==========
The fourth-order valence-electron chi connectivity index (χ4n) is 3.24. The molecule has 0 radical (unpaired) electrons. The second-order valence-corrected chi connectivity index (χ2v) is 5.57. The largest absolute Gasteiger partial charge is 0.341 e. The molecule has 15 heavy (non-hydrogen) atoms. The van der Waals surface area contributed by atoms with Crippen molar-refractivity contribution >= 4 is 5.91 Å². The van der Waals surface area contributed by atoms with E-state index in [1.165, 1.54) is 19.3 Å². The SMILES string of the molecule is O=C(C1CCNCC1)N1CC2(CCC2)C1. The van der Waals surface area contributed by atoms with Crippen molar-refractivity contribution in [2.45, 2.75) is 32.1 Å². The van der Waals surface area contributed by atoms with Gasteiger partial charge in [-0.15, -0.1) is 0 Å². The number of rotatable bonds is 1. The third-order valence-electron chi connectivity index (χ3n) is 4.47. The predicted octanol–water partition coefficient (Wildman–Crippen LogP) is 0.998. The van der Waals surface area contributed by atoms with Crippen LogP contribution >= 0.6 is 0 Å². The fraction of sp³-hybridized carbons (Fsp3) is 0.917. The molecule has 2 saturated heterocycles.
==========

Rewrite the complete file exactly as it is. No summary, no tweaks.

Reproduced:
The fourth-order valence-electron chi connectivity index (χ4n) is 3.24. The molecule has 0 radical (unpaired) electrons. The second-order valence-corrected chi connectivity index (χ2v) is 5.57. The largest absolute Gasteiger partial charge is 0.341 e. The molecule has 15 heavy (non-hydrogen) atoms. The van der Waals surface area contributed by atoms with Crippen molar-refractivity contribution >= 4 is 5.91 Å². The van der Waals surface area contributed by atoms with E-state index in [1.165, 1.54) is 19.3 Å². The SMILES string of the molecule is O=C(C1CCNCC1)N1CC2(CCC2)C1. The van der Waals surface area contributed by atoms with Crippen molar-refractivity contribution in [2.45, 2.75) is 32.1 Å². The van der Waals surface area contributed by atoms with Gasteiger partial charge in [-0.15, -0.1) is 0 Å². The number of rotatable bonds is 1. The third-order valence-electron chi connectivity index (χ3n) is 4.47. The predicted octanol–water partition coefficient (Wildman–Crippen LogP) is 0.998. The van der Waals surface area contributed by atoms with Crippen LogP contribution >= 0.6 is 0 Å². The fraction of sp³-hybridized carbons (Fsp3) is 0.917. The molecule has 2 saturated heterocycles.